Jim Penczykowski delivered the following homily at Sunday Assembly at Holy Wisdom Monastery on March 27, 2011 – the Third Sunday of Lent.
What do we seek when we tentatively cross the threshold of a worship space for the first time?
When you enter a church or chapel for the first time what do you hope for?
Do you expect to meet God face-to-face?
Do you expect an ecstatic experience?
Do you expect your life will be laid bare before you?
Do you expect an invitation to intimacy that might be a little bit scary?
Or, do you expect something less daunting?
Do you expect an environment and symbols centuries,
and even millennia, old will mediate your experience with God?
Do you expect interaction with other humans
who are every bit as distracted by the cares of this world as you are?
Do you expect, and even look for, flaws that tell you your prayer experience will be far from perfect?
Alas, the differences between the two sets of expectations are in part the trade off we accept for being church.
Who among us has not at times wondered what it was like to be among the first disciples of Jesus, to have nothing and no one mediate the experience of hearing his words and following after him?
It would be exhilarating and exciting and scary, would it not?
Our expectation for our public prayer, our liturgy, falls somewhat short of that, does it not?
Our Gospel writer today, John, understands full well the tension and trade off.
John’s account is adventurous and, in some respects, picks up where the other Gospel writers leave off.
John has knowledge of other Gospel accounts, especially Mark’s, but chooses not to reference the 12 apostles.
Church structure is already “gelling” in other communities of Christians, but John places all of his emphasis on discipleship, on following Jesus.
It would be a stretch to say John is opposed to all structure and separation of ministries and apostolic succession, but the writer avoids reference to anything or anyone who might mediate the encounter with Jesus.
Today’s passage concludes with the chorus of Samaritan villagers saying to the woman,
“It is no longer because of what you said that we believe,
for we have heard for ourselves,
and we know that this is truly the Savior of the world.”
Part of what made this Gospel writer’s community different from many others 60 years after Jesus walked this earth, was the catalytic power of new members with backgrounds distinctly different from the founding members. One of those new groups was made up of Samaritans.
They did not believe that Jerusalem was the center of worship; they did not believe the Jewish synagogue leaders had any authority.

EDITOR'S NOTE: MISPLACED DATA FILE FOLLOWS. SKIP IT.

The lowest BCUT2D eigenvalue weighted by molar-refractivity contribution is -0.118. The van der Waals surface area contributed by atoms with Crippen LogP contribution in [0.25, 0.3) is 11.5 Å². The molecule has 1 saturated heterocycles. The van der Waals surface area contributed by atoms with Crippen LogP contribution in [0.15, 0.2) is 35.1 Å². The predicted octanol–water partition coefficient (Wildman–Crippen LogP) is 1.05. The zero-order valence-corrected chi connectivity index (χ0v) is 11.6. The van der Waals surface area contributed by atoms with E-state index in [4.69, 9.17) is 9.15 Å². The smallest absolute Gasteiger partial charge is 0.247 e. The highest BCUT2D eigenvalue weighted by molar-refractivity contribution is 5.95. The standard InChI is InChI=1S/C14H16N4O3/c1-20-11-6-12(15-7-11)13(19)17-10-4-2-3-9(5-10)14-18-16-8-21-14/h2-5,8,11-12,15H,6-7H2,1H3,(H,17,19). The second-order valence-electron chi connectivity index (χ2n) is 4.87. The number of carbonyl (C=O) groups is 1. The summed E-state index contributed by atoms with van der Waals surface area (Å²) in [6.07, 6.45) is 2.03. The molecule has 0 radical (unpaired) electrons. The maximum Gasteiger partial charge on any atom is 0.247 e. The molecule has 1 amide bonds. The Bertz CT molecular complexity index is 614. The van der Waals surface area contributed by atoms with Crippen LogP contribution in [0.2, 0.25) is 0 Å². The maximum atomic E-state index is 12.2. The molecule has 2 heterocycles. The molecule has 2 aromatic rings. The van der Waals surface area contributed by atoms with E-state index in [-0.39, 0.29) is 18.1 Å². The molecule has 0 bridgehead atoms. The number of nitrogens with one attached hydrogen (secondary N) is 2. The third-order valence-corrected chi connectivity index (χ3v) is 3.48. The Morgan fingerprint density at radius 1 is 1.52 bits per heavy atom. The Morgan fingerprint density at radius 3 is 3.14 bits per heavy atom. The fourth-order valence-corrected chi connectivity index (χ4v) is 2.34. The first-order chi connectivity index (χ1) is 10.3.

They did not follow Jesus with the cultural trappings of the Jews or the Greeks.
And so Jesus said to the Samaritan woman,
“But the hour is coming, and is now here,
when the true worshipers will worship God in spirit and truth,
for God seeks such as these as worshipers.
God is sprit,
and those who worship God must worship in spirit and truth.”
The original message of the first generation to encounter Jesus entered into the hearts of the Samaritans.
The Samaritans’ worldview, in turn, opened the community of John to the importance of worshiping God in spirit and truth.
This past year and a half of worship at Holy Wisdom Monastery has also been a time of opening the gates, so to speak, to many new faces and voices. Those of us who have worshiped here for a long time have much to share with the newcomers.
Those new to the assembly bring perspective and worldview that acts as a catalyst on our gathering.
We find ourselves looking at our routines, at our structures, at our ministries with new eyes.
We find ourselves listening to stories different from our own that create new pathways and new solutions to old problems.
Each new configuration of faithful followers takes on the heady responsibility of proclaiming the Good News to the world.
It is our mission.
Mission requires structure, logistics, authority to act on behalf of others, and a succinct message that challenges others to accept the word made flesh.
It may be unrealistic to expect an ecstatic experience here, but if we are open to the promptings of the Spirit, we should expect to encounter the Risen Christ in the breaking of the word and in the breaking of the bread.
This is the source of our hope for the fulfillment of the Reign of God
* * * * * * * * * * * *
Holy One, you seek those who will worship in spirit and truth, open our minds and hearts to receive the gifts of this Eucharist, we pray …
Healer of body and soul, cure the sickness of our spirit, so that we may grow in holiness through your constant care, we pray …
Font of Living Water, make us good stewards of the natural resources you provide so that all people and all creation may know your abundant love, we pray …
For what else shall we pray?
Please speak the names of those whose needs you carry in your hearts: for these and all those listed in our book of intentions, we pray …
God of all compassion, Mother and Father of all goodness,
to heal the wounds our sins and selfishness bring upon us
you bid us turn to fasting, prayer and sharing with our sisters and brothers. We acknowledge our sinfulness, our guilt is ever before us:
when our weakness causes discouragement,
let your compassion fill us with hope
and lead us through a Lent of repentance to the beauty of Easter joy.
We ask this in Jesus’ name in the unity of the Spirit.